Joseph Mikhael, MD: I’ve been around the block long enough to remember the glory days of the dark when we didn’t. I used to have a pin that said, “My pharmacist is my homie,” because I pretty much had them on speed-dial all the time. I would argue that especially in myeloma, and I know I’ve got a couple of pharmacists here, I have to be careful of what I say, but it’s true—we’re working more closely with them than ever. I think the days of disconnect between, “Here dear, take this pill because I’m your doctor, trust me,” and someone else magically behind the scenes like the Wizard of Oz fixes it all, are gone. I think we have to work in dialogue and I work in a unique practice where I’m an academician, but our clinic is nested in at Unity Hospital, so sometimes I think I get the best of both worlds and sometimes I get the worst of both worlds. Sometimes, REMS programs are really challenging. Sometimes, getting J-Codes in time, and getting this done in time are very challenging, indeed. I think it’s part of the reality of being a community oncologist, and frankly, even hematologist-oncologist in general now, is that the process is so complex with so many different variables that we need to be working together as a team to do it. I know that sounds like let’s hold hands and say, “Kumbaya,” but it’s absolutely the reality. We can’t function independently of them because the likelihood of all those things aligning in some perfect star-like fashion for the patient to get the drug at a reasonable cost in a reasonable time is impossible without all these interventions.
Bruce A. Feinberg, DO: It’s interesting, right? Just think of the cost of the system because it used to be you would just have a nurse. Then it was a nurse and you probably had an advanced practice provider. Now, it’s a nurse, an advanced practice provider, and a pharmacist, and I’m probably missing others.
Joseph Mikhael, MD: And then the MA [medical assistant], and an office manager, and I mean…
Bruce A. Feinberg, DO: Yes, because that team just gets bigger and bigger and bigger to manage the complexity of what’s involved with the patient care, so it’s crazy. Again, there needs to be this understanding that this is just one little piece ofone disease.
Last comment on REMs. Anybody can weigh in. Are REMs, are they a barrier to prescribing for the clinician? Are they a barrier to patients in getting their drug or prescription? Or is it just an unnecessary or a necessary hassle that you just deal with?
Thomas Ollis, MS, RPh: Yes. I think it’s a necessary hassle you just deal with. I don’t think anyone would not use an IMiD because of the complex REMS programs. Joseph was talking before about being a team. That’s what the pharmacies are there for. That’s what the pharmacy, the pharmaceutical technicians, and the pharmacists are there for. We walk the patient through the REMs process and we assist the prescribers and the pharmacists as well. The offices as well. It’s a team and definitely not a deciding factor in a patient’s regimen.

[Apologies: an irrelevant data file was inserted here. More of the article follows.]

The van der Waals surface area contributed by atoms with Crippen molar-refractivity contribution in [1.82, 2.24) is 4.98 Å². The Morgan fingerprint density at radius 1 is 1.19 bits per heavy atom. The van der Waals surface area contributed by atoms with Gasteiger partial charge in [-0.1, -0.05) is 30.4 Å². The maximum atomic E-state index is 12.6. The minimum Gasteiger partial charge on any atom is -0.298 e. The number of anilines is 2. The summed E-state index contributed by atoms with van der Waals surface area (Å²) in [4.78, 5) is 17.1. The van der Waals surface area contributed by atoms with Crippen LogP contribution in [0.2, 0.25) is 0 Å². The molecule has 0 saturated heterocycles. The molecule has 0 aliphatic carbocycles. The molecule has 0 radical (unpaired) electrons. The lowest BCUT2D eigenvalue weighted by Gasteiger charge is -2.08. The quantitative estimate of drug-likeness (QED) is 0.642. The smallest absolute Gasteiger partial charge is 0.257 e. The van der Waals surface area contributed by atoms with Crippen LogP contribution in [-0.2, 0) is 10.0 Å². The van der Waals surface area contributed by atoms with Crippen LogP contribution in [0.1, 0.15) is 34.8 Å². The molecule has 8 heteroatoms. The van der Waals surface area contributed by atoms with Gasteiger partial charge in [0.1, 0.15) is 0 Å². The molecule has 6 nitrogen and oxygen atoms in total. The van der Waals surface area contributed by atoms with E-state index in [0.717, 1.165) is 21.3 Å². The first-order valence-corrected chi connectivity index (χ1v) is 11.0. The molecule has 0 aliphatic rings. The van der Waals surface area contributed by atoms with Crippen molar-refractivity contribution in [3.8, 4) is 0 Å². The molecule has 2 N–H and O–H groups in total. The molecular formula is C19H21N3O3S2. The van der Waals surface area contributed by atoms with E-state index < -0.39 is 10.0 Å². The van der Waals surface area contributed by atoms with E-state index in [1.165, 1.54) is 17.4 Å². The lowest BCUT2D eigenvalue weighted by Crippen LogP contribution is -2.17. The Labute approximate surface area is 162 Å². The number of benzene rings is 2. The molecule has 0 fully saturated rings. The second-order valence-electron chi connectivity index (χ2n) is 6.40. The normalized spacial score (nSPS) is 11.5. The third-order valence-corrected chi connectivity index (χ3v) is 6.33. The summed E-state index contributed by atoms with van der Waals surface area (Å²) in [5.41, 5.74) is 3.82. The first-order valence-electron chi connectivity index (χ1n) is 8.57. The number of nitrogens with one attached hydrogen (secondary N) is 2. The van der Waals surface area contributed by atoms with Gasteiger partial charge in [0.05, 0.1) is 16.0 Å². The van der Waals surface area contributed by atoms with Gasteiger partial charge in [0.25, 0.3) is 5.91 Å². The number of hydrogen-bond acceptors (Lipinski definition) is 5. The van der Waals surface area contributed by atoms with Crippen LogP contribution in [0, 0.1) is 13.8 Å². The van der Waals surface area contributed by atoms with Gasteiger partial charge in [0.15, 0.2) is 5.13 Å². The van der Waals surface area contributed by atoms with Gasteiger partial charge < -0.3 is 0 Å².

Joseph Mikhael, MD: I would agree with that, Tom. The only thing I would potentially add is that now that the REMS programs are expanding in a different capacity, so we have a drug now with belantamab mafodotin [Blenrep] and that it’s more than the traditional REMS program. This is not your daddy’s REMS program. Where now in addition they have to see an eye specialist prior to each single visit. I think in some cases that has actually influenced their regimen. I think it has actually been more of the potential toxicity than the actual visit that may prevent someone from going on to the drug or for clinician to select that drug. I want to be careful that I don’t put the blame on the REMS when the blame is on the potential toxicity from the drug, but it does make it more tricky, but I agree with Tom, this is just an unnecessary challenge that we have to go through because safety is paramount. I mean at the end of the day we want to do what’s right but we need to do what is safe for the patient.
Bruce A. Feinberg, DO: Ryan, you are so patient, you get the last word.
Ryan Haumschild, PharmD, MS, MBA: I think the last thing is REMS is changing. We were so used to IMiDs just being managed by the clinic but now as you see more REMS becoming available it has to be done on both the health care facility side as well as the clinic. You’re not just going to be successful in one or the other. The way we describe it to patients is, there is REMS there and Joe mentioned for keratopathy, the REMS ensures we are doing the right quality checks with those eye care professionals. As much as it’s an inconvenience, it’s really a safety check for the patient to let them know for some of these rare occurrences, we are going to make sure we have a hard stop and do that check. We are going to do the hard stop with the IMiDs. I don’t see REMS going away. I see us getting better and better at being able to work within that context to make sure we are delivering safe care.
Transcript Edited for Clarity